Boomer Digital Shopping Behavior: Forever Changed by the Pandemic?
Use of digital shopping tools increased significantly—particularly search—but one consequence is weakened boomer brand loyalty
Recent research on boomer digital attitudes and behavior indicates that nearly half of boomers (46%) did more of their shopping online during the pandemic vs. pre-pandemic. Post-pandemic, Amazon (72%) and search engines (70%) are now the premier online shopping tools of choice for boomers.
Clothing is the category that has benefited the most from increased boomer online shopping with 45%, followed almost evenly by home goods (27%), personal care products (26%), everyday household items (25%) and grocery (23%).
One consequence of this shift could be weakened brand loyalty among a segment of society that is known for its brand stickiness. Ease of shopping online is likely the main reason why two-thirds of boomers say they are now willing to try new brands or products.
Another threat to brand loyalty is the substitution effect where people negatively affected by rising food and energy prices are searching for substitutes for higher-end brands and cutting out some discretionary items as “nice to have.” This searching-and-purchasing behavior was also likely influenced by product shortages during the pandemic. In fact, one in four boomers now says digital tools have inspired purchases from brands they’ve never considered previously.
Marketers who decrease ad spending to boomers are now more at risk of loyalty erosion given the ease of shopping digitally combined with newly adopted substitution effects in shopping behavior during high inflation.
Also, digital shopping tools like search appear to have equal weight and influence among boomers from the top of the marketing funnel (25% influence on awareness) to the middle of the funnel (29% influence on consideration) and to the bottom (29% influence on purchase).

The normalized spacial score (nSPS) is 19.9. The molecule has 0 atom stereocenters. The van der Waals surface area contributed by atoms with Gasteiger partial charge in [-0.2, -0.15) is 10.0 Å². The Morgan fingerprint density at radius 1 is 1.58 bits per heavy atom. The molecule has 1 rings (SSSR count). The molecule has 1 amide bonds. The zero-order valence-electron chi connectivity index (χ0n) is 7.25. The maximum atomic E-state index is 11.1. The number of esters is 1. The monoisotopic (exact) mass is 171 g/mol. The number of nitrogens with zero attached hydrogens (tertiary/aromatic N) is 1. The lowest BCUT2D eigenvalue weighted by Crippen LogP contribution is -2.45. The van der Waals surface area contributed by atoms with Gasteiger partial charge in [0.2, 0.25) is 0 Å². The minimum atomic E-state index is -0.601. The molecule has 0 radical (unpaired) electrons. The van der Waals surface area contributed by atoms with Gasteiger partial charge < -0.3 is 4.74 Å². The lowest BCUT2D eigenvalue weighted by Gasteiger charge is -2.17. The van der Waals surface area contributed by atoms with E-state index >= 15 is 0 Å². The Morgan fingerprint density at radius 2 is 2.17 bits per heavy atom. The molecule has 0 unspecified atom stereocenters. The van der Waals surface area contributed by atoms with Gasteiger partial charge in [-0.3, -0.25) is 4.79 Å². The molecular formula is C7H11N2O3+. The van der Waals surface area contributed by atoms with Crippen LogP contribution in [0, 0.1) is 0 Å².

For the roughly 77 million Americans aged 54-73, the shift to increased use of online shopping will continue as 45% of boomers indicate they will continue to shop online as they did during the pandemic.
One other thing learned from the research is that consumers across all generations value peer reviews over expert reviews, a reliance very likely caused by the increase in online vendors’ historical usage of ratings and reviews.
On average 70% of GenZ, Millenials and GenX say consumer reviews are more important than expert reviews (53% consider them “Important”). Boomers however, say they value consumer and expert reviews equally (64% and 62% respectively). Perhaps it’s boomers’ viewing celebrities as both consumers and experts that explains the propensity of marketers to use celebrity endorsements. Nevertheless, the use of real customer reviews in advertising should be effective across all generations.
To learn more about boomer online shopping behaviors and how to reach them, download the free Boomers Digital Shopping Trends report.